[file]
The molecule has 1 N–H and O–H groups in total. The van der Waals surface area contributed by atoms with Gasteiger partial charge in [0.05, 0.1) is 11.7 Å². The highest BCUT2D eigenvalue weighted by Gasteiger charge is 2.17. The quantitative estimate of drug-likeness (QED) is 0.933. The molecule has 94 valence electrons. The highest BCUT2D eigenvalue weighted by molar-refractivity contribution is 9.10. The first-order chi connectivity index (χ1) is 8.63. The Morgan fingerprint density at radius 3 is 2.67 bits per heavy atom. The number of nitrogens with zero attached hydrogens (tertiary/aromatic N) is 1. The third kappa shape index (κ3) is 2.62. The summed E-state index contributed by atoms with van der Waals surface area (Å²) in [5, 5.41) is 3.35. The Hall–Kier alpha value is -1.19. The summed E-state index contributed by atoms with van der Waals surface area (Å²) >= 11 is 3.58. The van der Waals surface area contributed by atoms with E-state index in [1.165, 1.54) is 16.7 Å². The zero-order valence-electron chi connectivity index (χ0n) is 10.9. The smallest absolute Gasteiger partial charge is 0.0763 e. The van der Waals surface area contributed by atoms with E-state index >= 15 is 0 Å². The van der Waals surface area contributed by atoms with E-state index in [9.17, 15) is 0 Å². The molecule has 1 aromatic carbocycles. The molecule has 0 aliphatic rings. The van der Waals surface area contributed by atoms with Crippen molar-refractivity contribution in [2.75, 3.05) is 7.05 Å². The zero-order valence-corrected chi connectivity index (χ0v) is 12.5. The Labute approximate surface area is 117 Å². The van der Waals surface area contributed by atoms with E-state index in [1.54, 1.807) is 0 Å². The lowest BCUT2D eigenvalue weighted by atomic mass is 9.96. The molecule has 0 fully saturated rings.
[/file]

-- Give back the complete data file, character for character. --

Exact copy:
The molecule has 1 N–H and O–H groups in total. The van der Waals surface area contributed by atoms with Gasteiger partial charge in [0.05, 0.1) is 11.7 Å². The highest BCUT2D eigenvalue weighted by Gasteiger charge is 2.17. The quantitative estimate of drug-likeness (QED) is 0.933. The molecule has 94 valence electrons. The highest BCUT2D eigenvalue weighted by molar-refractivity contribution is 9.10. The first-order chi connectivity index (χ1) is 8.63. The Morgan fingerprint density at radius 3 is 2.67 bits per heavy atom. The number of nitrogens with zero attached hydrogens (tertiary/aromatic N) is 1. The third kappa shape index (κ3) is 2.62. The summed E-state index contributed by atoms with van der Waals surface area (Å²) in [5, 5.41) is 3.35. The Hall–Kier alpha value is -1.19. The summed E-state index contributed by atoms with van der Waals surface area (Å²) >= 11 is 3.58. The van der Waals surface area contributed by atoms with E-state index in [1.165, 1.54) is 16.7 Å². The zero-order valence-electron chi connectivity index (χ0n) is 10.9. The smallest absolute Gasteiger partial charge is 0.0763 e. The van der Waals surface area contributed by atoms with E-state index >= 15 is 0 Å². The van der Waals surface area contributed by atoms with E-state index in [9.17, 15) is 0 Å². The molecule has 1 aromatic carbocycles. The molecule has 0 aliphatic rings. The van der Waals surface area contributed by atoms with Crippen molar-refractivity contribution in [2.75, 3.05) is 7.05 Å². The zero-order valence-corrected chi connectivity index (χ0v) is 12.5. The Labute approximate surface area is 117 Å². The van der Waals surface area contributed by atoms with E-state index in [1.54, 1.807) is 0 Å². The lowest BCUT2D eigenvalue weighted by atomic mass is 9.96. The molecule has 0 fully saturated rings.